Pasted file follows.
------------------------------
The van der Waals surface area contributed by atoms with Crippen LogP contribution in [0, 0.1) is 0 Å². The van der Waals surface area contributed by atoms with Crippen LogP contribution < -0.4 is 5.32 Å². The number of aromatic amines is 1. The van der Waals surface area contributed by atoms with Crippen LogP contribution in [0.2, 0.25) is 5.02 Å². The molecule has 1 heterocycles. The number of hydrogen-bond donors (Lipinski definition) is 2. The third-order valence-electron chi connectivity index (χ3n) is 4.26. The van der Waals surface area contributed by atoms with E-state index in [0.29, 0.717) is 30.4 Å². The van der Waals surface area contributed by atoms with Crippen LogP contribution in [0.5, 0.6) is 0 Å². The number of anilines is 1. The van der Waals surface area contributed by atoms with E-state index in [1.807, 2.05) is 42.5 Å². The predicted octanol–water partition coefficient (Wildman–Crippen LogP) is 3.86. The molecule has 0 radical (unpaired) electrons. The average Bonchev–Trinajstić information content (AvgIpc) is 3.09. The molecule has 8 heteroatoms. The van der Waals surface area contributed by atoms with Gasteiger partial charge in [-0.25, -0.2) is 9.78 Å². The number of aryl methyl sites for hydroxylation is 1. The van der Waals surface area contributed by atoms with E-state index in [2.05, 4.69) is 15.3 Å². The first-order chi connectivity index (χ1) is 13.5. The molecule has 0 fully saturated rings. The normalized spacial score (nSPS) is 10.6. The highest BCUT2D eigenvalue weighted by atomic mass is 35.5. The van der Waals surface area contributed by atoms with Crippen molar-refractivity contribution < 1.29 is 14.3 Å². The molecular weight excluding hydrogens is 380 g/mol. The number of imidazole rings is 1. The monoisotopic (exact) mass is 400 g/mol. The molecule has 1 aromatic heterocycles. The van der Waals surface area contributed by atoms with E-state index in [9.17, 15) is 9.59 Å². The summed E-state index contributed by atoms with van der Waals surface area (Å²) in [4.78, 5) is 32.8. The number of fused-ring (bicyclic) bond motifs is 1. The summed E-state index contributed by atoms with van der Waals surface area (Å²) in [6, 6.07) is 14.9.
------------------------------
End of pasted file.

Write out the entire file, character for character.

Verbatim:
The van der Waals surface area contributed by atoms with Crippen LogP contribution in [0, 0.1) is 0 Å². The van der Waals surface area contributed by atoms with Crippen LogP contribution < -0.4 is 5.32 Å². The number of aromatic amines is 1. The van der Waals surface area contributed by atoms with Crippen LogP contribution in [0.2, 0.25) is 5.02 Å². The molecule has 1 heterocycles. The number of hydrogen-bond donors (Lipinski definition) is 2. The third-order valence-electron chi connectivity index (χ3n) is 4.26. The van der Waals surface area contributed by atoms with E-state index in [0.29, 0.717) is 30.4 Å². The van der Waals surface area contributed by atoms with Crippen LogP contribution in [0.5, 0.6) is 0 Å². The number of anilines is 1. The van der Waals surface area contributed by atoms with E-state index in [1.807, 2.05) is 42.5 Å². The predicted octanol–water partition coefficient (Wildman–Crippen LogP) is 3.86. The molecule has 0 radical (unpaired) electrons. The average Bonchev–Trinajstić information content (AvgIpc) is 3.09. The molecule has 8 heteroatoms. The van der Waals surface area contributed by atoms with Gasteiger partial charge in [-0.25, -0.2) is 9.78 Å². The number of aryl methyl sites for hydroxylation is 1. The van der Waals surface area contributed by atoms with E-state index in [2.05, 4.69) is 15.3 Å². The first-order chi connectivity index (χ1) is 13.5. The molecule has 0 fully saturated rings. The normalized spacial score (nSPS) is 10.6. The highest BCUT2D eigenvalue weighted by atomic mass is 35.5. The van der Waals surface area contributed by atoms with Crippen molar-refractivity contribution < 1.29 is 14.3 Å². The molecular weight excluding hydrogens is 380 g/mol. The number of imidazole rings is 1. The monoisotopic (exact) mass is 400 g/mol. The molecule has 1 aromatic heterocycles. The van der Waals surface area contributed by atoms with E-state index in [9.17, 15) is 9.59 Å². The summed E-state index contributed by atoms with van der Waals surface area (Å²) in [4.78, 5) is 32.8. The number of fused-ring (bicyclic) bond motifs is 1. The summed E-state index contributed by atoms with van der Waals surface area (Å²) in [6, 6.07) is 14.9.